I don’t know what it’s like. I’ve never been there, and pray I never will be. From diagnosis and shocking news, to the pain, tears, triumphs, and rock-bottom lows and sometimes highs of going through cancer treatment, it’s all rather unfathomable if you haven’t experienced it. I’ll never pretend I know what it’s like or how to get through it, but I know I can help. I can use the gifts God’s given me to bring hope, love, encouragement, joy, and beauty to a terribly painful time. If you’ve never been the lash artist for a client/patient/friend who is going through chemo and radiation, I suggest you say yes when the opportunity is presented to you - and there are so many reasons why.
Before we talk about that though, this is based on my personal experience with lashing during breast cancer recovery, and yes, tears may be shed as I write. A friend, a mentor, a cheerleader of life and loved one cherished by so many, graced my studio every few weeks to every so often as she went through breast cancer treatment - the first time around. I never hesitated in offering to do her lashes, on me, through her treatment. I just knew that when her lashes were bound to fall out, there would be no lashes to attach extensions to any more, but why let that stop us? We decided to go for it and let her naturals lead the way. If I could give you any heads up or advice, I’d break it down into these points:
If for no other reason than peace of mind. When we are working with the kind of chemicals we use to apply lashes combined with medical conditions we aren’t educated in, there could be things and conditions we haven’t anticipated. I’ve never had a doctor fail to give consent, but if they do I’d assume it's for a very good reason, so please respect that decision.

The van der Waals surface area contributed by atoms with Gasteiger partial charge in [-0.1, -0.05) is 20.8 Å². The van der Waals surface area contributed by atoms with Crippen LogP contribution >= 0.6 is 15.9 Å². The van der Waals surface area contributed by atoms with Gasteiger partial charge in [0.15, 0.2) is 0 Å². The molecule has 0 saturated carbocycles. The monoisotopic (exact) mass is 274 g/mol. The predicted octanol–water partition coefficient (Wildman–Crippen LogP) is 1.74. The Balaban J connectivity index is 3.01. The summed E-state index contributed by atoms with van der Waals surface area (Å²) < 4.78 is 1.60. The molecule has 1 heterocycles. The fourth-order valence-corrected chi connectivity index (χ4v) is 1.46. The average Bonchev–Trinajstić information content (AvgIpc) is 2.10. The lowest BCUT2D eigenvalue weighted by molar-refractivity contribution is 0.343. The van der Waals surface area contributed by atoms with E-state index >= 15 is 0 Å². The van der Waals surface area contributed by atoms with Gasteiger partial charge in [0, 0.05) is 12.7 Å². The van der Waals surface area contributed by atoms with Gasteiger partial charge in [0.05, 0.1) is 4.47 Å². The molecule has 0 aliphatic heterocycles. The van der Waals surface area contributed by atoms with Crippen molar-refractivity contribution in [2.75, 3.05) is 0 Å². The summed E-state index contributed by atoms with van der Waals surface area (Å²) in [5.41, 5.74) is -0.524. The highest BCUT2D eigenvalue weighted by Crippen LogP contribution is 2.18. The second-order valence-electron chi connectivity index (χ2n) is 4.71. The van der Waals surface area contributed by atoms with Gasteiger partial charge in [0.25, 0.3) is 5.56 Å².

This may seem obvious that when naturals are there they can have extensions, and when they aren’t they can’t. However I know many clients and lash artists who seem to hold out hope that there is some way to maintain the lashes when naturals are nowhere to be found. This is where strip lashes would come in, because it’s the only option after the rest are gone. I personally would advise against strip lashes for daily use if patients are working on recovering their own naturals for extensions again - we don’t want to accidentally inhibit the natural lash growth process. (Now, I wear strips successfully on a daily basis, but that is a whole different subject, and one for another time ;) The most important part of this process is knowing what to expect in hair growth - 1) When the lashes started to go, they all went, within a week. 2) When lashes start growing back in - all at the same time - they were so tiny and thin and fine (read: all baby lashes) that I actually did a full set of 0.03 3D lashes in 8mm-11mm. ISOLATION is hard to impossible and booking LOTS of extra time for that full set was absolutely necessary. 3) Lashes grow back faster and thicker than I thought possible during treatment and within 2 to 3 fills we were back at big, full, fluffy lashes. Until they fell out again.
She used Cold Cap Therapy to keep hair as long as possible, which seemed to affect her eyebrows and lashes as well! A prescription lash growth serum was used through the whole process as ok’d by her doctor. The most amazing thing about this part of the process was her naturals hung in there longer than I expected them to, so I made sure to not weigh them down with too many lashes so she could keep them as long as possible.